Friday, 21 April 2017

THE QUEEN'S SECRETS





Our longest-serving monarch celebrates her ninety-first birthday. We pause and ponder. The image that swirls is one of snowy froth and crinkled eyes, a discreetly-slicked lip, trusty pearl and diamond earrings, a triple-rope pearl necklace, a glinting brooch. Robust hat and handbag. The Anello & Davide shoes that somebody else wears in for her. Modest, dedicated, dignified public outfits, as befit a head of state. Sovereign. Mummy. Granny. Great-Granny. Long live our gracious Queen.
What was she like as a child? What games did she play? What did she fantasise about? What scared her? She'd survived a world war and was barely a woman when she ascended, before we were born. She was a mother at twenty-two. How did her pregnancies affect her? How did she really feel when she was forced to put duty before motherhood, and leave her children for long periods? What about her surgeries, her dental treatment, her menopause, her ninety-one birthday cakes? What did she think about the Munich air disaster, Beatlemania, England winning the World Cup, the assassination of JFK, the EEC, the miners' strikes, Watergate, Concorde, Red Rum, Thatcher, Lady Di, the Falklands, Reagan, the IRA, Live Aid, Fergie, Lockerbie, Mandela, the royal divorces, the burning of Windsor castle, AIDS, the Euro, 9/11, Camilla, Obama, Michael Jackson's demise, William and Kate, George and Charlotte, Blair, Cameron, May, ISIS, Brexit, the relentless crowds of subjects thronging beyond the gates of Windsor and of Buckingham Palace? The huge headlines that have punctuated her reign read like a variation on Billy Joel's 'We Didn't Start the Fire'. It was always burning, since the world's been turning ... and inside, a fragile woman, an ordinary mortal, with the most extraordinary story to tell.

What I wouldn't give to read her autobiography. What I wouldn't give to write it. She will all too soon be gone. The dense linings of her heart, her throbbing thoughts, a lifetime of echoes piled and toppling from the groaning shelves of her mind, will soon be gone too. Halted. Silenced. Done. Ninety, ninety-five, a hundred years of precious, priceless memories will be wasted. It is thus for all of us. Unless we write them down. Why didn't she?

Friday, 14 April 2017

BECKHAM: THE BLAND LEADING THE BRAND




'Poor kid,' withered Piers Morgan. 'Brand it like Beckham,' sneered everyone else. 'It is unprecedented to trademark a five year-old,' admitted the UK Intellectual Property Office. But trademark her little girl is precisely what Victoria Beckham has gone and done. Not exclusively here, either, either, but right across the European Union. And not only Harper, but also her brothers Brooklyn, Romeo and Cruz. The whole family is trademarked to the threaded eyebrows now. I'm guessing there's also an American deal in there somewhere. To be fair, eighteen year-old Brooklyn is already modelling, lucratively. Romeo, four years his junior, has been strutting the catwalk and the studio since the age of ten, and fronted Burberry's Christmas campaign in 2014. Cruz launched his 'pop career' with a charity Christmas single last year. What was it called, again?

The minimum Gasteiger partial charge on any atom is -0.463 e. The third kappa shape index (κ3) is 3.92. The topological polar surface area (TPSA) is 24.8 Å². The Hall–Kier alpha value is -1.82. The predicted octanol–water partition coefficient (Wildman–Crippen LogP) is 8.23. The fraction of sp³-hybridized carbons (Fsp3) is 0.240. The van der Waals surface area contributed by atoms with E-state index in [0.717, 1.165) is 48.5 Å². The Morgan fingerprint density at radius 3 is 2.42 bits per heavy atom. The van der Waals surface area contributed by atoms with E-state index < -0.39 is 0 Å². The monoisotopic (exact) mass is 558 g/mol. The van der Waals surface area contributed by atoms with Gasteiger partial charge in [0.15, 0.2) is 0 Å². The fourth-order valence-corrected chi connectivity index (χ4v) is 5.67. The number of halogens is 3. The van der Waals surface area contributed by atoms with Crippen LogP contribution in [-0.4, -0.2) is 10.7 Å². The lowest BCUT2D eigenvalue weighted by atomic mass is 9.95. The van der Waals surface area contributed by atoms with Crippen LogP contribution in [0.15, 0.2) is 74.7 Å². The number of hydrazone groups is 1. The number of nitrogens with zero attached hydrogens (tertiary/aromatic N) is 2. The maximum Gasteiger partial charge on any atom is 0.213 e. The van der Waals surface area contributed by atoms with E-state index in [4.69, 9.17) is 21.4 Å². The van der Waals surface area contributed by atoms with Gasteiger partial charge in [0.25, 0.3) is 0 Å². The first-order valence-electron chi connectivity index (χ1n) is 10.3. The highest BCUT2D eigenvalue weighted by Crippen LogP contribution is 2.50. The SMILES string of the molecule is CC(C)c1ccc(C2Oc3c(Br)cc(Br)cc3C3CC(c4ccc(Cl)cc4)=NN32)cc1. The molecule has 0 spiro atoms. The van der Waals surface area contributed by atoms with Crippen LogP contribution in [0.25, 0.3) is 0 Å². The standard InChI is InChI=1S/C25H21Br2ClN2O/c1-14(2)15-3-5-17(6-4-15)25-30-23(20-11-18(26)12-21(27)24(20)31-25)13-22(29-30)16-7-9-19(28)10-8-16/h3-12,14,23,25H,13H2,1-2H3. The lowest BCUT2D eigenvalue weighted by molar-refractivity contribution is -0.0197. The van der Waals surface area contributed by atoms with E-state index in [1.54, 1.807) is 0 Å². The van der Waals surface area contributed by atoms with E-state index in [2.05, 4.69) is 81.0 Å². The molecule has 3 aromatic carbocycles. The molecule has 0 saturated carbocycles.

It's a family affair. Not that it is going to help David's damage-limitation campaign, hastily launched after his bitter failed bid for a knighthood. This clan is worth some £500 million and counting. The media, as if they wouldn't, have gone for the throat. The Beckhams' excuse? 'Future-proofing'. So it prevents their baby from being exploited, right? Wrong. Stable door, horse, legging it. Her own parents got there first. There's already a Harper fashion blog (harperbeckhamfashion.blogspot.com/). Brace yourselves for Harper make-up, perfume, dolls, books, films, fashion, music and 'entertainment'. Whatever that means, in this context. Whatever it takes to spice up a rich girl's life.
Tiny stars pay the biggest price for fame. I've had a little first-hand experience of this. Some years ago, when the firstborn was a tot, I walked away from the chance of banking a million bucks. I wouldn't even have had to do very much for it: simply turn over my child to the system, sit back and watch the star-makers do what they do best.
I was sitting beside the pool of the Sunset Marquis, West Hollywood. Mia was playing with the lead singer of 10,000 Maniacs. Bruce Springsteen was reading at a table nearby. Grace Jones was creaming her legs on a sun lounger. The usual. The studio casting director who approached me did not mince his words.